Repeated applications of selected oils did not induce any of the more prominent side-effects associated with NSAIDs (e.g. platelet inhibition, gastrotoxicity) or certain anti-arthritic drugs (proteinuria, leukopenia).”

      Emu Oil should ideally come from birds that are allowed to roam free and graze in a natural environment, foraging on indigenous plants, not the nutrient void, antibiotic laced; grain/corn based commercial feed, given at the vast majority of most Emu Ranches in the U.S. The oil from Emu’s that feed in the wild is much higher in lignans and proanthocyanidins, significantly enhancing its anti-inflammatory and thus hair growth stimulation, effects. It has been established that grass fed beef contains a much higher level of omega 3 fatty acids and antioxidants , compared to the predominantly antibiotic laden, grain fed beef whose fat, due to its proportionally higher omega 6 content, is actually conducive to inflammation. The same holds true for the fat from Emus.

      Rendering is a process by which solid fat is turned to liquid, In the U.S., the average temperature for rendering Emu Oil from the fat pad is 90 degrees Celsius, or194 degrees Fahrenheit. In Australia the rendering temperature at select facilities is 104 degrees Fahrenheit, or 40 degrees Celsius. Although Emu Oil is relatively heat resistant, even brief exposure to heat approaching 200 degrees can compromise its efficacy.

      There are sound commercial reasons for using higher heats in the rendering process. The higher heats dramatically speed up oil production, and enhance profitability. These higher heats, however, have a negative effect of the anti-inflammatory properties, and thus hair growth stimulation effects of the oil.

      Emu ranches have sprung up all over the U.S. in the last 4-8 years. Many sell oil, often in bulk at very cheap prices.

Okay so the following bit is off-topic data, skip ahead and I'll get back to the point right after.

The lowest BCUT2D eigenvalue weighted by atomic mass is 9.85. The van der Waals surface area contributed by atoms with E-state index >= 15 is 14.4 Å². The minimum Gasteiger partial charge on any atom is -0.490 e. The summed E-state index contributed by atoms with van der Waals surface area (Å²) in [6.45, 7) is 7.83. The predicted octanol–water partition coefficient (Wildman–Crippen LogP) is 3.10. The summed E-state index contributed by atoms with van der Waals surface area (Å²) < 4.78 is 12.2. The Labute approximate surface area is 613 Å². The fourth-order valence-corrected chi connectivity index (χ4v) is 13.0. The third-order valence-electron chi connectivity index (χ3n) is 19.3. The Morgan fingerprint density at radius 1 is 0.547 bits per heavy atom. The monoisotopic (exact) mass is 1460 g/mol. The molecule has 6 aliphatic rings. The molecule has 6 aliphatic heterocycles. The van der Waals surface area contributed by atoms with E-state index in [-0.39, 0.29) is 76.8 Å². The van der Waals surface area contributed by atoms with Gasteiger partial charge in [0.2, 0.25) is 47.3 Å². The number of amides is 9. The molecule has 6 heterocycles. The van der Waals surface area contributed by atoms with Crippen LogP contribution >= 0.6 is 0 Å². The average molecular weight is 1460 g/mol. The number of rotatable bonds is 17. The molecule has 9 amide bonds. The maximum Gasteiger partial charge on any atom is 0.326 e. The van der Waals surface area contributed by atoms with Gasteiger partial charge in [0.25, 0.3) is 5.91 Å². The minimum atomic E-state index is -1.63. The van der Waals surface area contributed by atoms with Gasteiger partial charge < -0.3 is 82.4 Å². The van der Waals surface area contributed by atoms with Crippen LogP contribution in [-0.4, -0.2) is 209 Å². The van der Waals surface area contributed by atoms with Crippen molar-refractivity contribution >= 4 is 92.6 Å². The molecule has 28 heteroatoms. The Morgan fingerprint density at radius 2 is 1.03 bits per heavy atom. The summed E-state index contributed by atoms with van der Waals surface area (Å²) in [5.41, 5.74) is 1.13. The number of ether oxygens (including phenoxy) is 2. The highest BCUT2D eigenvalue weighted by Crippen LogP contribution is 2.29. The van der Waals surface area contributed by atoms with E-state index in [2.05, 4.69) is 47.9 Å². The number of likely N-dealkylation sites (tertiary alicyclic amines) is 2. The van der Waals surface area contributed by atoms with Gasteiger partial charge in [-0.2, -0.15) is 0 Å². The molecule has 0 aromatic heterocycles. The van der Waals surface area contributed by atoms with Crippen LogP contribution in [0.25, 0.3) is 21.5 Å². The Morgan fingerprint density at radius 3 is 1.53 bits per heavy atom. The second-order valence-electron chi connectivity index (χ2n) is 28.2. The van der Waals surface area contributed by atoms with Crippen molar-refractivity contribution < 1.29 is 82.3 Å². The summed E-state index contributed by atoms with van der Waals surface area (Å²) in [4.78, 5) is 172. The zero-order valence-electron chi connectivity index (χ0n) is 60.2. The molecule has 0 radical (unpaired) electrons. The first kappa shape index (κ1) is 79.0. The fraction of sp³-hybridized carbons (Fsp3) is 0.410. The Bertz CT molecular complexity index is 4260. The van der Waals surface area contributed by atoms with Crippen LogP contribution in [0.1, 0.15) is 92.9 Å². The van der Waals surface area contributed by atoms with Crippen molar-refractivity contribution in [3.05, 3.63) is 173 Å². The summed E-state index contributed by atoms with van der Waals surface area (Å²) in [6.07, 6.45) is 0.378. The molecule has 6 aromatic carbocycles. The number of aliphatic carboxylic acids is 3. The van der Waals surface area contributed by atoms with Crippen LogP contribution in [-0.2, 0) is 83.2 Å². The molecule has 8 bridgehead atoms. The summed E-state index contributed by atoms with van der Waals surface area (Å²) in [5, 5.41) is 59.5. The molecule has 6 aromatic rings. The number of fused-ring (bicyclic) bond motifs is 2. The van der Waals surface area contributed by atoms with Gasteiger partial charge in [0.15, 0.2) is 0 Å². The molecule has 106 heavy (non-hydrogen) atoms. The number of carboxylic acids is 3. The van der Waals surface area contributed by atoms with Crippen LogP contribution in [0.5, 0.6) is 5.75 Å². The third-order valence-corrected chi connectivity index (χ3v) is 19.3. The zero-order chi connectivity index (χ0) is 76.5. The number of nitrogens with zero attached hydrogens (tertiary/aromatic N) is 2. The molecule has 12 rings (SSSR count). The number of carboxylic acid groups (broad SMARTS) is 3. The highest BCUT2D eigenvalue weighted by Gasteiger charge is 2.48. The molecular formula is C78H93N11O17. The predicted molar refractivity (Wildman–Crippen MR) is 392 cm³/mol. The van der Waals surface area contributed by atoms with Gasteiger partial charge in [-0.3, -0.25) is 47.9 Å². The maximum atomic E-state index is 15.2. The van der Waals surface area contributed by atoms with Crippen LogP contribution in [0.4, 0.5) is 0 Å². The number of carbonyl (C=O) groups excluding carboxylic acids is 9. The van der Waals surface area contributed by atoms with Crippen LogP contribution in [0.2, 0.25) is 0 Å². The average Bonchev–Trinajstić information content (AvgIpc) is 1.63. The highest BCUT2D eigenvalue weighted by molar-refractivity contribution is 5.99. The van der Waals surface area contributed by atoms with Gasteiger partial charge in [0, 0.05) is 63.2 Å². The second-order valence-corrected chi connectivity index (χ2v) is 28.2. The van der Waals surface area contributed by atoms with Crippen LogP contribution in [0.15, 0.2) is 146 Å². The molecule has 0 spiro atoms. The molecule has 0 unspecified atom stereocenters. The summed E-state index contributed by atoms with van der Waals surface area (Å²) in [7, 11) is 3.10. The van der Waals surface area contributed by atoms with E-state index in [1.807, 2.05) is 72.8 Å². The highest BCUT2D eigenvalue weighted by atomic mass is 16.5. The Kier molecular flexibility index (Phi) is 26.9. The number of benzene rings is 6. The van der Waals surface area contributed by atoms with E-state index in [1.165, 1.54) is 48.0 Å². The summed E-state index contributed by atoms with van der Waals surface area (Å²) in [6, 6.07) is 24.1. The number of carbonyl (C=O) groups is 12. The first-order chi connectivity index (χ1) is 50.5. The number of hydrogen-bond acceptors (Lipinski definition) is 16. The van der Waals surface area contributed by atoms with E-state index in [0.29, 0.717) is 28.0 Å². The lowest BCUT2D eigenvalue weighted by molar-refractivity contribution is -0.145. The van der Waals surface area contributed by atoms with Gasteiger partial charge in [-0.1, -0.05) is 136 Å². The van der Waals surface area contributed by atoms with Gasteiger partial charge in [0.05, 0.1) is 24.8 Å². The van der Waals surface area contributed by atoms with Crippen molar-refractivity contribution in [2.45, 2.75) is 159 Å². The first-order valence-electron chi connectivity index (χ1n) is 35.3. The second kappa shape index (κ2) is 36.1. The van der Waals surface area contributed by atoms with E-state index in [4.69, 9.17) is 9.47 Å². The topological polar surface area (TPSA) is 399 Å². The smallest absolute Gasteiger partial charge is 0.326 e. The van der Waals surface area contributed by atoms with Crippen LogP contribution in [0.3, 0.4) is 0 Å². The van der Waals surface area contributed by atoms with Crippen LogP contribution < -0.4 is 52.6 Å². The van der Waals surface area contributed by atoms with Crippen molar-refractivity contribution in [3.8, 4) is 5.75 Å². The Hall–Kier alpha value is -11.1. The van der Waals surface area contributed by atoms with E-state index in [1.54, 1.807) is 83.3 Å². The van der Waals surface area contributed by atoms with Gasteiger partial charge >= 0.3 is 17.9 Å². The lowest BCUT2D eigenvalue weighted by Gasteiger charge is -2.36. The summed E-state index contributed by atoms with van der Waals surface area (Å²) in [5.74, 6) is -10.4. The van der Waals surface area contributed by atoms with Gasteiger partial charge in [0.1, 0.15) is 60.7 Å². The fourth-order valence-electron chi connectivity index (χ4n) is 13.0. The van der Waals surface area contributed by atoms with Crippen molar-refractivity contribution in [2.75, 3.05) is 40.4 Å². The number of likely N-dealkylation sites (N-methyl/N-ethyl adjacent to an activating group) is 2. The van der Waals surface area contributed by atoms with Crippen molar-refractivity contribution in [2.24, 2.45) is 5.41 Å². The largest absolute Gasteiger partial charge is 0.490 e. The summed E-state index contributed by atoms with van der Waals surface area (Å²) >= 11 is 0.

When buying Emu Oil there are no telltale signs that indicate the amount of heat used in rendering and diet consumed by the bird. The oils are visually indistinguishable in this regard. Before using the oil you would be well advised to contact the manufacturer and ask questions about diet and rendering temperatures. If the answers you get are vague i.e. “we use the standard amount of heat”, or even if you are told that the “feed” they are given is “organic,” then keep moving. The standard amount of heat used in the U.S. is high enough to compromise the efficacy of the oil, and “feed,” organic or not, is still corn based, yielding a less than optimal fatty acid profile.

      If the oil was produced by American ranchers, then it is in all likelihood rendered at higher temperatures and comes from Emus that not unlike Cattle, are grain fed with anti-biotics.

      The Emu Oil made available at MPB Research comes from Australian Ranchers whose Emus are free range roaming, and who slowly render the oil at a low temperature of 104 degrees, Fahrenheit. Our Emu Oil remains one of the most cost effective topical interventions for Androgenetic hair loss, costing most less than $13.50 U.S. a month at a daily usage rate. Our Emu Oil is often concurrently used as a firming, anti-aging facial treatment, due to its documented ability to stimulate DNA repair and collagen production.

Related Articles:

Emu Oil Hairloss and Frontal Regrowth

Topical Emu Oil and Coconut Oil for Hair Loss- A Potent Combination

Scalp Thickness, Retin A, Emu Oil and Hair Growth